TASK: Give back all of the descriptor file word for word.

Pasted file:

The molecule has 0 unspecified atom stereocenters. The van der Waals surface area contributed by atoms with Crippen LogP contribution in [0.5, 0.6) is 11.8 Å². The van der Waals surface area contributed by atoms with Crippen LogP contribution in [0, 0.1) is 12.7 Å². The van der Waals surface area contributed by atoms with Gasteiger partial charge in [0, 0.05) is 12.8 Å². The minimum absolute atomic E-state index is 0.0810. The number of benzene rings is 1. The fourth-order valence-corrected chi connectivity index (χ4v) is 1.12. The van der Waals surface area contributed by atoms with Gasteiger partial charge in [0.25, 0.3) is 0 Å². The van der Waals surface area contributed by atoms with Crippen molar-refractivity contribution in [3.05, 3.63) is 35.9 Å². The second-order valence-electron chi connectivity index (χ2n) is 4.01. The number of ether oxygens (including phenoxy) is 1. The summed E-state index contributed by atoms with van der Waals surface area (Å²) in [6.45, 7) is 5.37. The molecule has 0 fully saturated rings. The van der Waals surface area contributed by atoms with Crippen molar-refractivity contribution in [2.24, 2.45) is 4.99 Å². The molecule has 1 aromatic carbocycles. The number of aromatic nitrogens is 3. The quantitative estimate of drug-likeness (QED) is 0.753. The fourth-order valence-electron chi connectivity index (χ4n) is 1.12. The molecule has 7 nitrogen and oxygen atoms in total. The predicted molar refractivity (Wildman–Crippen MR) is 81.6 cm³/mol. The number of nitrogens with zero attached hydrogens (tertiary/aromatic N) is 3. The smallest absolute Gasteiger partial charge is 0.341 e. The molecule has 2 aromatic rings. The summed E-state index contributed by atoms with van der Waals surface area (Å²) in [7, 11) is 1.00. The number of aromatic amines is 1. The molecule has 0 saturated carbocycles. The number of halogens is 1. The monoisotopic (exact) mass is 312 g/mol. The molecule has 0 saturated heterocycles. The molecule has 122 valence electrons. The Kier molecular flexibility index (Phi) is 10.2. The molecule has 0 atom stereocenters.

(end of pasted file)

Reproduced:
The molecule has 0 unspecified atom stereocenters. The van der Waals surface area contributed by atoms with Crippen LogP contribution in [0.5, 0.6) is 11.8 Å². The van der Waals surface area contributed by atoms with Crippen LogP contribution in [0, 0.1) is 12.7 Å². The van der Waals surface area contributed by atoms with Gasteiger partial charge in [0, 0.05) is 12.8 Å². The minimum absolute atomic E-state index is 0.0810. The number of benzene rings is 1. The fourth-order valence-corrected chi connectivity index (χ4v) is 1.12. The van der Waals surface area contributed by atoms with Gasteiger partial charge in [0.25, 0.3) is 0 Å². The van der Waals surface area contributed by atoms with Crippen molar-refractivity contribution in [3.05, 3.63) is 35.9 Å². The second-order valence-electron chi connectivity index (χ2n) is 4.01. The number of ether oxygens (including phenoxy) is 1. The summed E-state index contributed by atoms with van der Waals surface area (Å²) in [6.45, 7) is 5.37. The molecule has 0 fully saturated rings. The van der Waals surface area contributed by atoms with Crippen molar-refractivity contribution in [2.24, 2.45) is 4.99 Å². The molecule has 1 aromatic carbocycles. The number of aromatic nitrogens is 3. The quantitative estimate of drug-likeness (QED) is 0.753. The fourth-order valence-electron chi connectivity index (χ4n) is 1.12. The molecule has 7 nitrogen and oxygen atoms in total. The predicted molar refractivity (Wildman–Crippen MR) is 81.6 cm³/mol. The number of nitrogens with zero attached hydrogens (tertiary/aromatic N) is 3. The smallest absolute Gasteiger partial charge is 0.341 e. The molecule has 2 aromatic rings. The summed E-state index contributed by atoms with van der Waals surface area (Å²) in [7, 11) is 1.00. The number of aromatic amines is 1. The molecule has 0 saturated carbocycles. The number of halogens is 1. The monoisotopic (exact) mass is 312 g/mol. The molecule has 0 saturated heterocycles. The molecule has 122 valence electrons. The Kier molecular flexibility index (Phi) is 10.2. The molecule has 0 atom stereocenters.